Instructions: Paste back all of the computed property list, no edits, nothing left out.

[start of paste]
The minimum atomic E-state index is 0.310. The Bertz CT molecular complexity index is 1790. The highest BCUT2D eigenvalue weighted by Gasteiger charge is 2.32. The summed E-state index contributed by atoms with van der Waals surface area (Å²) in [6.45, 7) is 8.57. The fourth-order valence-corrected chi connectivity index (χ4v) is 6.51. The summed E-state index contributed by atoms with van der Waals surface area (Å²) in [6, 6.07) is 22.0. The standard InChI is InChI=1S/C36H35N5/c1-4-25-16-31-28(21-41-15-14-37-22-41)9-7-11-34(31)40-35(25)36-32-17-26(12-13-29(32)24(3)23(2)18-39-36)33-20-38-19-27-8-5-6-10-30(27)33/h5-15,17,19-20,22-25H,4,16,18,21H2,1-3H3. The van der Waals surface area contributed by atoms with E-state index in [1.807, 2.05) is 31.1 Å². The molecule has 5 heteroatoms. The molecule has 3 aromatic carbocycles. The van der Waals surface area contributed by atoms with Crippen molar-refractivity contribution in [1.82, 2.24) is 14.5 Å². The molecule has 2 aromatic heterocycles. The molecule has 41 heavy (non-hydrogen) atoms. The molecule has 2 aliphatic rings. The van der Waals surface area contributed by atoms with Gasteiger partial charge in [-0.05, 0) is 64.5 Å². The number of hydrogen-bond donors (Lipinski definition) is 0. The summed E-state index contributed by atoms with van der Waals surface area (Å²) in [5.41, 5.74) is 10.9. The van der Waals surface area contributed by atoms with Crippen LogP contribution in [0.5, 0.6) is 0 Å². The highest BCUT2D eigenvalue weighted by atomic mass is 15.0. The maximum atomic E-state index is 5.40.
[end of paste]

The minimum atomic E-state index is 0.310. The Bertz CT molecular complexity index is 1790. The highest BCUT2D eigenvalue weighted by Gasteiger charge is 2.32. The summed E-state index contributed by atoms with van der Waals surface area (Å²) in [6.45, 7) is 8.57. The fourth-order valence-corrected chi connectivity index (χ4v) is 6.51. The summed E-state index contributed by atoms with van der Waals surface area (Å²) in [6, 6.07) is 22.0. The standard InChI is InChI=1S/C36H35N5/c1-4-25-16-31-28(21-41-15-14-37-22-41)9-7-11-34(31)40-35(25)36-32-17-26(12-13-29(32)24(3)23(2)18-39-36)33-20-38-19-27-8-5-6-10-30(27)33/h5-15,17,19-20,22-25H,4,16,18,21H2,1-3H3. The van der Waals surface area contributed by atoms with E-state index in [1.807, 2.05) is 31.1 Å². The molecule has 5 heteroatoms. The molecule has 3 aromatic carbocycles. The van der Waals surface area contributed by atoms with Crippen molar-refractivity contribution in [1.82, 2.24) is 14.5 Å². The molecule has 2 aromatic heterocycles. The molecule has 41 heavy (non-hydrogen) atoms. The molecule has 2 aliphatic rings. The van der Waals surface area contributed by atoms with Gasteiger partial charge in [-0.05, 0) is 64.5 Å². The number of hydrogen-bond donors (Lipinski definition) is 0. The summed E-state index contributed by atoms with van der Waals surface area (Å²) in [5.41, 5.74) is 10.9. The van der Waals surface area contributed by atoms with Crippen LogP contribution in [0.5, 0.6) is 0 Å². The highest BCUT2D eigenvalue weighted by atomic mass is 15.0. The maximum atomic E-state index is 5.40.